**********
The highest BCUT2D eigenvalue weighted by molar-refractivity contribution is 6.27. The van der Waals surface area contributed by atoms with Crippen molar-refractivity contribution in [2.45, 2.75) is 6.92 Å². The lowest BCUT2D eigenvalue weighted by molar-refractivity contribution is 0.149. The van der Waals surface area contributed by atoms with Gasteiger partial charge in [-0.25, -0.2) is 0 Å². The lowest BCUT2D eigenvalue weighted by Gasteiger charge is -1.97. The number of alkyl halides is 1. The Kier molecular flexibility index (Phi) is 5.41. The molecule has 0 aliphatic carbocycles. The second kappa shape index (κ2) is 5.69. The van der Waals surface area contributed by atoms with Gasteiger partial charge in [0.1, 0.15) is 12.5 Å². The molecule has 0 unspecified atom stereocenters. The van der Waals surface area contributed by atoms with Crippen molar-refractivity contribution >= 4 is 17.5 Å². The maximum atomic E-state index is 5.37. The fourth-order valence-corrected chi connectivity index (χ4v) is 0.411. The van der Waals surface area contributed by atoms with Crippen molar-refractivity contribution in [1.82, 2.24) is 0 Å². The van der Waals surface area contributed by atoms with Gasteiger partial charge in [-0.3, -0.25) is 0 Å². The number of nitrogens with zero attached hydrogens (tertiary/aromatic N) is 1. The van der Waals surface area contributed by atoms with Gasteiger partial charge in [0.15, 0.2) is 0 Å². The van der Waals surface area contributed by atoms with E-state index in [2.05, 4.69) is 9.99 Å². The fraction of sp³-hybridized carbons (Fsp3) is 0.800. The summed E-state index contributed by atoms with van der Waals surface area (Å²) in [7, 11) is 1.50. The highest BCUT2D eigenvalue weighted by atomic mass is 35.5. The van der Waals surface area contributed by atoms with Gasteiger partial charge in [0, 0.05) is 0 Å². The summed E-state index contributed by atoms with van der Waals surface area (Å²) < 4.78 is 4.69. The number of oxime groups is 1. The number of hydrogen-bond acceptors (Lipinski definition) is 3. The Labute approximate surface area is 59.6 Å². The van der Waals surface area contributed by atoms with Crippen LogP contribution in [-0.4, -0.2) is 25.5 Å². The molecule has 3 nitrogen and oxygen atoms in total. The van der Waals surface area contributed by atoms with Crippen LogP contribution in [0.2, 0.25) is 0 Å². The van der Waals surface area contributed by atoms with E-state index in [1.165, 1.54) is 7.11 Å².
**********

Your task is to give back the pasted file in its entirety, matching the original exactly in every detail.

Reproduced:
The highest BCUT2D eigenvalue weighted by molar-refractivity contribution is 6.27. The van der Waals surface area contributed by atoms with Crippen molar-refractivity contribution in [2.45, 2.75) is 6.92 Å². The lowest BCUT2D eigenvalue weighted by molar-refractivity contribution is 0.149. The van der Waals surface area contributed by atoms with Gasteiger partial charge in [-0.25, -0.2) is 0 Å². The lowest BCUT2D eigenvalue weighted by Gasteiger charge is -1.97. The number of alkyl halides is 1. The Kier molecular flexibility index (Phi) is 5.41. The molecule has 0 aliphatic carbocycles. The second kappa shape index (κ2) is 5.69. The van der Waals surface area contributed by atoms with Gasteiger partial charge in [0.1, 0.15) is 12.5 Å². The molecule has 0 unspecified atom stereocenters. The van der Waals surface area contributed by atoms with Crippen molar-refractivity contribution >= 4 is 17.5 Å². The maximum atomic E-state index is 5.37. The fourth-order valence-corrected chi connectivity index (χ4v) is 0.411. The van der Waals surface area contributed by atoms with Crippen molar-refractivity contribution in [1.82, 2.24) is 0 Å². The van der Waals surface area contributed by atoms with Gasteiger partial charge in [-0.3, -0.25) is 0 Å². The number of nitrogens with zero attached hydrogens (tertiary/aromatic N) is 1. The van der Waals surface area contributed by atoms with Gasteiger partial charge in [0.15, 0.2) is 0 Å². The van der Waals surface area contributed by atoms with E-state index in [2.05, 4.69) is 9.99 Å². The fraction of sp³-hybridized carbons (Fsp3) is 0.800. The summed E-state index contributed by atoms with van der Waals surface area (Å²) in [7, 11) is 1.50. The highest BCUT2D eigenvalue weighted by atomic mass is 35.5. The van der Waals surface area contributed by atoms with Gasteiger partial charge in [0, 0.05) is 0 Å². The summed E-state index contributed by atoms with van der Waals surface area (Å²) < 4.78 is 4.69. The number of oxime groups is 1. The number of hydrogen-bond acceptors (Lipinski definition) is 3. The Labute approximate surface area is 59.6 Å². The van der Waals surface area contributed by atoms with Crippen LogP contribution in [-0.4, -0.2) is 25.5 Å². The molecule has 3 nitrogen and oxygen atoms in total. The van der Waals surface area contributed by atoms with Crippen LogP contribution in [0.2, 0.25) is 0 Å². The van der Waals surface area contributed by atoms with E-state index in [1.165, 1.54) is 7.11 Å².